Sunday, November 18, 2012

Hiding in Blanket Forts

Today I was honored with the opportunity to preach at my home church.  It was great to be home for the morning and to catch up with everyone. 
This morning's sermon started with a youtube clip. Here is the prayer and short introduction that led into the clip. Following it, you'll find the clip I showed, then the audio recording of the rest of the sermon, followed by the rest of the text if you like to read along. The scripture passages (Mark 13:1-8 and Psalm 16) were read as part of the sermon and are in the text of the sermon. 

Heavenly Father, I thank you for this chance to come home for a day and worship with family.  Thank you for each of the beautiful people you have set down in this room. Open every eye to see, every ear to hear and every heart to understand your Word today that it might transform the world in powerful and surprising ways. All this we lift up in the name of Jesus Christ through the work of the Holy Spirit for the Glory of the Father, Amen.
This morning, I would like to talk to you about the deep theological ramifications of blanket forts. I’m going to start by sharing a clip with you from a television show called, “Community.” In this episode, two of the main characters have built a blanket fort that takes up pretty much the entire campus of the community college. Several other characters are chasing a bad guy who did something really dastardly.  That’s actually all the set up you really need for this.




When my sister and I were little, we loved to build blanket forts.  We never built anything as elaborate as the one in that clip from “Community,” but we thought we were pretty awesome blanket fort builders. We would have multiple rooms, vaulted ceilings, we even figured out how to make porches. We would build enormous forts taking up entire rooms of the house and play in them for hours.  They were magical places that shut out the rest of the world and allowed our imaginations to run wild.  Nothing bad could happen when we were safe and sound in our impenetrable forts.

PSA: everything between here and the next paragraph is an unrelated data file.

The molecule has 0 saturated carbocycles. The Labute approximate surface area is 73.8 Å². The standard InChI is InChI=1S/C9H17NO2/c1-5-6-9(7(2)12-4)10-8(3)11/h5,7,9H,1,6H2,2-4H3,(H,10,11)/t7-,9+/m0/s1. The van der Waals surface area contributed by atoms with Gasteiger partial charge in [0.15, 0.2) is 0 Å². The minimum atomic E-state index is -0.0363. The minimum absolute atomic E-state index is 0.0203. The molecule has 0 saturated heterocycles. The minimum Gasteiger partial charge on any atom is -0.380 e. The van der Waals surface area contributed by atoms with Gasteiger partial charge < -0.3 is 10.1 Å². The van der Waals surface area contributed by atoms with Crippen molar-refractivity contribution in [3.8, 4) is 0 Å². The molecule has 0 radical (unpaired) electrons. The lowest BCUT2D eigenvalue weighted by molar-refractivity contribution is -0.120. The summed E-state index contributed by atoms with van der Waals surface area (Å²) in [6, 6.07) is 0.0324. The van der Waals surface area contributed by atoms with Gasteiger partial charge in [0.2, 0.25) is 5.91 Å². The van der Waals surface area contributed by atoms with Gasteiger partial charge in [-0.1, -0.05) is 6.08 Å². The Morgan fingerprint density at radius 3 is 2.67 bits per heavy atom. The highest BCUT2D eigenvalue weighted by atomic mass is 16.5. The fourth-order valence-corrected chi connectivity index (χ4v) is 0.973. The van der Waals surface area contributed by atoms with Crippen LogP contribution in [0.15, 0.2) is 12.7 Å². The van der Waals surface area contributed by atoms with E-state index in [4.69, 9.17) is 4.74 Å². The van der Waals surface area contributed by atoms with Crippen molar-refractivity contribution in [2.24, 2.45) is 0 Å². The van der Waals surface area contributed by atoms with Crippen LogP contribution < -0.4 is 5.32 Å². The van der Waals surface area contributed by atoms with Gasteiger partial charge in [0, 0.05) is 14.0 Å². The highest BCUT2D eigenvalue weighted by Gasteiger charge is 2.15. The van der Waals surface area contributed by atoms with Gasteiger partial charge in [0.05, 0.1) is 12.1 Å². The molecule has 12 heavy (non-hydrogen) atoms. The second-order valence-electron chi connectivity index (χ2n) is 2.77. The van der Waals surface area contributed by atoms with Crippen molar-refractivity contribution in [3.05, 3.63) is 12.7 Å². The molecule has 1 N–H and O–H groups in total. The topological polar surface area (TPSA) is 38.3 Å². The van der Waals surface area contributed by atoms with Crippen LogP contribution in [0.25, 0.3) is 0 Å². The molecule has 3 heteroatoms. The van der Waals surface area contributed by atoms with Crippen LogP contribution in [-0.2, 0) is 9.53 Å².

One day, I had built a great fort in my bedroom. I used every piece of furniture in the room: the bed, the dresser, the bookshelf, everything.  The whole room was a sea of blankets about 3 feet high. As I was playing in the fort, I heard the jingle of dog tags near the door of the room.  I poked my head out of the top of the fort and when I saw our little Pekingese mix, I said, “Oh, hi Sparky!”
Before I knew what was happening, he took a running leap for the top of my fort. The entire fort crashed down around me, blankets, pillows, dog and all. Sparky and I just laid there on the floor for a minute trying to figure out what had just happened. After a few moments, the shock wore off and I realized what the problem was.  My bedroom looked like a giant bed.  When I poked my head out the top of the fort, Sparky thought I was in a huge, solid bed under the blankets and he was ready for the BEST NAP EVER. He could not have been more wrong. I had thought that my blanket fort was a safe place to hide from the rest of the world, but all it took was one little tiny dog to bring it all crashing down around me.